Remembering to Remember
By Ed Delph
November 20, 2023
Well, here we go again, it's holiday time! In North America, we start with Thanksgiving, and then comes Christmas, which finishes with New Year's. Notice the order of these holidays; it’s thanks first, then comes giving, and then comes a fresh new start. That’s no accident. Thanksgiving, to be indeed Thanksgiving, is first thanks, then giving.
Note: Thanksgiving is never meant to be limited to a single day.
There are many things I could say about thankfulness or Thanksgiving. For example, Thanksgiving is when one species ceases to gobble, and another begins to gobble. There’s one thing for which you should be abundantly thankful – only you and God have all the facts about yourself. Here’s another thing you can be thankful for. If you can’t pay your bills, you can be thankful you’re not one of your creditors. Hello?
We ought to be thankful we live in a country where folks can say what they think without thinking. That requires freedom. People don't realize how much they possess to be thankful for until they pay taxes on it. Finally, if you feel you haven't much to be thankful for, why not be thankful for some things you don't have? For example, once, my wife Becky had her car towed away. She parked where she didn't understand what the street sign meant. A few days later, at a Bible study where people shared praises for the week, she said she was thankful that the towing charge was only $25.00.
Fulton Sheen wrote something concerning the consequences of ingratitude in children. "A fascinating phenomenon in children is that gratitude or thankfulness comes relatively late in their young lives. They almost must be taught thankfulness; if not, they are apt to grow up thinking that the world owes them a living." The lesson here is if we aren't thankful for what we’ve got, we aren’t very likely to be thankful for what we are going to get.
So, where does thankfulness or gratitude come from? Where do thanklessness and ingratitude come from? They both come from the same thing. The answer is attitude. Your attitude precedes your altitude. Pilots know how this works. You're climbing if the nose of the plane is up and descending if the plane's nose is down. When selfish attitudes take over (nose down), causing ingratitude, it closes one’s life to better things.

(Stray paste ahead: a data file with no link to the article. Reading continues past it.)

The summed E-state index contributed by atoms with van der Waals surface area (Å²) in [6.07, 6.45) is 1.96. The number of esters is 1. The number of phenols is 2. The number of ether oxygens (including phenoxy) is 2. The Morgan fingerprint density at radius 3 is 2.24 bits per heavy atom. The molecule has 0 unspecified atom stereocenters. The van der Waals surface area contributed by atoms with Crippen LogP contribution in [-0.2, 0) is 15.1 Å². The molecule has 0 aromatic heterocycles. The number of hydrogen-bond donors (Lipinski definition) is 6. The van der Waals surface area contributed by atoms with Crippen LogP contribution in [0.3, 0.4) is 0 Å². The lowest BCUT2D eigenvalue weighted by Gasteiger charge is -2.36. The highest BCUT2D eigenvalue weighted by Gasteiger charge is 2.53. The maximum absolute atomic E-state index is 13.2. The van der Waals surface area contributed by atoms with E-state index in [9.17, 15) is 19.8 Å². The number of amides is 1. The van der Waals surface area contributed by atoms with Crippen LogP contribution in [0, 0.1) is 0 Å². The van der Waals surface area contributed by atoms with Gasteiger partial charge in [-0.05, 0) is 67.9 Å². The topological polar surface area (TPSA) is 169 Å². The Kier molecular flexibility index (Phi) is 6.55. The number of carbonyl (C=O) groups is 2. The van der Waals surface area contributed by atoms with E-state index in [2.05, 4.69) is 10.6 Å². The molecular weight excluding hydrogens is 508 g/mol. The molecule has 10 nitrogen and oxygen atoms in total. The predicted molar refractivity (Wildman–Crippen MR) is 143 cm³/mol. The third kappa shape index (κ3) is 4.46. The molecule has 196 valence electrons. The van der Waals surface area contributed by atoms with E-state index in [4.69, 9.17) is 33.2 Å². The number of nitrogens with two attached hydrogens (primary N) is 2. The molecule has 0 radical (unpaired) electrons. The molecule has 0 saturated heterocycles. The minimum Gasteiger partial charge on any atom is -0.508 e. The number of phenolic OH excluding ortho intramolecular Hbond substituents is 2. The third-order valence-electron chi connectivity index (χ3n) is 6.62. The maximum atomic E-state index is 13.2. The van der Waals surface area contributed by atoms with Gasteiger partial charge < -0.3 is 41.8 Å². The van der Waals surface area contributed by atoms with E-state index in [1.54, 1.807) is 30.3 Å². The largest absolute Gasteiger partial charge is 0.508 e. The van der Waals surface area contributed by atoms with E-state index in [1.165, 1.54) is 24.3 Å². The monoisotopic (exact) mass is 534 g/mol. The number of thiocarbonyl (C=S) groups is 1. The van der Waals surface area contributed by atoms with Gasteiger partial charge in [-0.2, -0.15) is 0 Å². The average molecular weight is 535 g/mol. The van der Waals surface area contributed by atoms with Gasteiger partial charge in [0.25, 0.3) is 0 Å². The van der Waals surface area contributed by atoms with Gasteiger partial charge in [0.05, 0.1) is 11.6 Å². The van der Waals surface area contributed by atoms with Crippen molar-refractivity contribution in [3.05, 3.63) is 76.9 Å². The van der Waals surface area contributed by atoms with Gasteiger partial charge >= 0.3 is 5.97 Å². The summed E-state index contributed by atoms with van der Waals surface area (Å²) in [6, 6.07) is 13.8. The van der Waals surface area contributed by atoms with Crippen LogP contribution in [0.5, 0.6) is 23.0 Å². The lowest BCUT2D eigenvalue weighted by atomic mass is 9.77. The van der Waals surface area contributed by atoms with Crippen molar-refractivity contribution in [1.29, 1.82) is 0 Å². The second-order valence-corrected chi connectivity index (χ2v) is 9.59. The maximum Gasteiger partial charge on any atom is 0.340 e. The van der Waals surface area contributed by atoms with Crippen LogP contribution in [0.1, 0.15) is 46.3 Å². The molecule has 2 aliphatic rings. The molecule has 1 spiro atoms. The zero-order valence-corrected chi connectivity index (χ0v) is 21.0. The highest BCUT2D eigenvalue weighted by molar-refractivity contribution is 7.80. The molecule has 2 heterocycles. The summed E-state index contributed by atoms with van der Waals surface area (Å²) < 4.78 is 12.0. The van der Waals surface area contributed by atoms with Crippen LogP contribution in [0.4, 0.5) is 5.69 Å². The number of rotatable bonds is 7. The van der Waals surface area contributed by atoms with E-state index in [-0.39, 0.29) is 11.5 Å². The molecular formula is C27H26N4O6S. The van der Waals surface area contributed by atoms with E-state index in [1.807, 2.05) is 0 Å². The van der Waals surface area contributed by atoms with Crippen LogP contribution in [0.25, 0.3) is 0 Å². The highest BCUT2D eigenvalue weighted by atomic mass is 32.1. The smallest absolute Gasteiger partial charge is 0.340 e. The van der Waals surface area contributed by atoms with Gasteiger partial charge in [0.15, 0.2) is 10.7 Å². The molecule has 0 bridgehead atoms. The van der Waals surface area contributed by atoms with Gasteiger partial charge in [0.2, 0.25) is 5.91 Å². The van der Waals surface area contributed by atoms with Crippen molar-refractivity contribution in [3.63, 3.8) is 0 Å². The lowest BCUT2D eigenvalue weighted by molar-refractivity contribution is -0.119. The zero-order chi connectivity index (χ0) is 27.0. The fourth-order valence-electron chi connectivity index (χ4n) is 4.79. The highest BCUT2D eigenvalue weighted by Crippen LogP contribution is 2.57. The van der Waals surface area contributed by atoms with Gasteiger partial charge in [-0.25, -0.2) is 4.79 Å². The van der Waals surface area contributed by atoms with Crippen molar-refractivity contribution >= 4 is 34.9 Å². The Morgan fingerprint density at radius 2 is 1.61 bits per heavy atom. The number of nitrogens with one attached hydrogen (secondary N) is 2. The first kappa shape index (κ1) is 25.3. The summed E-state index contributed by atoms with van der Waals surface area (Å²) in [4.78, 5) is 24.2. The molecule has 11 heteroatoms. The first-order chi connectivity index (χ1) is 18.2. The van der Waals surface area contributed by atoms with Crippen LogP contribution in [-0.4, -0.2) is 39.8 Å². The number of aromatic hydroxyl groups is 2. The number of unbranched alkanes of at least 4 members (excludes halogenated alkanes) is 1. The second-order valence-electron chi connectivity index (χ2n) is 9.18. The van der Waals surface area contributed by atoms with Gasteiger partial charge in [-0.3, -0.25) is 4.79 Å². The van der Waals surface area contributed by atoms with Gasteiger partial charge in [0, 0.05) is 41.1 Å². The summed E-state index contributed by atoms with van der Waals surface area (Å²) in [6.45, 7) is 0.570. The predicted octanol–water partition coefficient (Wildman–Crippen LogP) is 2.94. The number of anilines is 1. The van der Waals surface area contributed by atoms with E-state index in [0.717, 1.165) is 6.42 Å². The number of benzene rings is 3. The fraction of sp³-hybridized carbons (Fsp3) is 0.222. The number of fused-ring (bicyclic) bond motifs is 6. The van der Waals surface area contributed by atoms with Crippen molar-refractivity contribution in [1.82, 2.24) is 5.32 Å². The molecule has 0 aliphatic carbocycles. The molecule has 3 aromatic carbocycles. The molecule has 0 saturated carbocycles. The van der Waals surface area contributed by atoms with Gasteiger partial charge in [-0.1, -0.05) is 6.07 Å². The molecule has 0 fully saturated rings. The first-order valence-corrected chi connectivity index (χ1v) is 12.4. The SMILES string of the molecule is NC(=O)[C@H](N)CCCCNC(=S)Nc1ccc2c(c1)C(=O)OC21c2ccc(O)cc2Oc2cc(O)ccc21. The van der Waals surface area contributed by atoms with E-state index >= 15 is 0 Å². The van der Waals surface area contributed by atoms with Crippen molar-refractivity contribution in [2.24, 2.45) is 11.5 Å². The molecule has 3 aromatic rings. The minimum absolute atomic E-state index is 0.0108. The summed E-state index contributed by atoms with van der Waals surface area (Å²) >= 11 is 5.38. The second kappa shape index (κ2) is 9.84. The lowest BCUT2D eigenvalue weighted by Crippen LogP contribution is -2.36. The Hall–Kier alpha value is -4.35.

Here's an example of a nose-up attitude. Matthew Henry, the famous scholar in Britain, was once accosted by thieves and robbed. He wrote about the incident. "Let me be thankful first because I was never robbed before; second, because, although they took my purse, they did not take my life; third, because, although they took my all, it was not too much; and fourth, because it was I who was robbed, not I who robbed." How can you be thankful for something like that happening to you? It starts with a good attitude that sees the big picture. It could have been much worse.
Webster’s Dictionary says attitude is a mental position or feeling about an object. It’s an inward feeling expressed by an outward behavior. An author wrote the following about attitude. "What is attitude? It is the ‘advance-self’ of our true selves. Its roots are inward, but its fruit is outward. It's our best friend or our worst enemy. It's more honest and more consistent than our words. It's an outward look based on past experiences. It's a thing that draws people to us or repels them. It's never content until it is expressed. It's the librarian of our past. It's the speaker of our present. It's the prophet of our future."
Ability is what you can do. Motivation determines what you do with what you can do. Attitude determines how well you do it. Your attitude determines how well you will do ‘gratitude.’
So, what is thanksgiving or giving thanks? Neil Strait says, "Thanksgiving is the attitude of the life that acknowledges the contribution from God, others, and life. Thanksgiving puts power into living because it opens the generators of the heart to respond gratefully, to receive joyfully, and to react creatively."
Please consider what Richard Douglas says about thankfulness. "The modern person seldom pauses to give thanks for life's simple blessings. One reason is that we are used to having so much. We assume that we will have all the good things in life. Another reason is that it hurts our pride to be grateful. We do not want to admit that God is the Provider of all good things. We are His stewards. Being thankful requires humility and faith in God. When we have these, we can be grateful."
In other words, when you drink from a spring, remember to be thankful for the spring. This comes from an attitude of gratitude.
Yes, I know it's hard to soar with eagles when you feel like you live with turkeys, but where is your attitude today? Is your nose up or your nose down? Has it never been better or never been worse? Is your glass half-empty or half-full? Is it “Raindrops Keep Falling on My Head," "Make the World Go Away”, or “Oh, What a Beautiful Morning?” When you have an excellent A.Q. (attitude quotient), it accentuates your I.Q.
Why not tailor-make your attitude to fit the Thanksgiving holiday this week? Be proactive, not reactive. Thanksgiving is not thanks-forgetting. It’s remembering to remember to give thanks. Thanksgiving is saying to God and others, “Thanks for giving me or us _________.” You write in the blank.
Ed Delph is a leader in church-community connections.
Visit Ed Delph's website at www.nationstrategy.com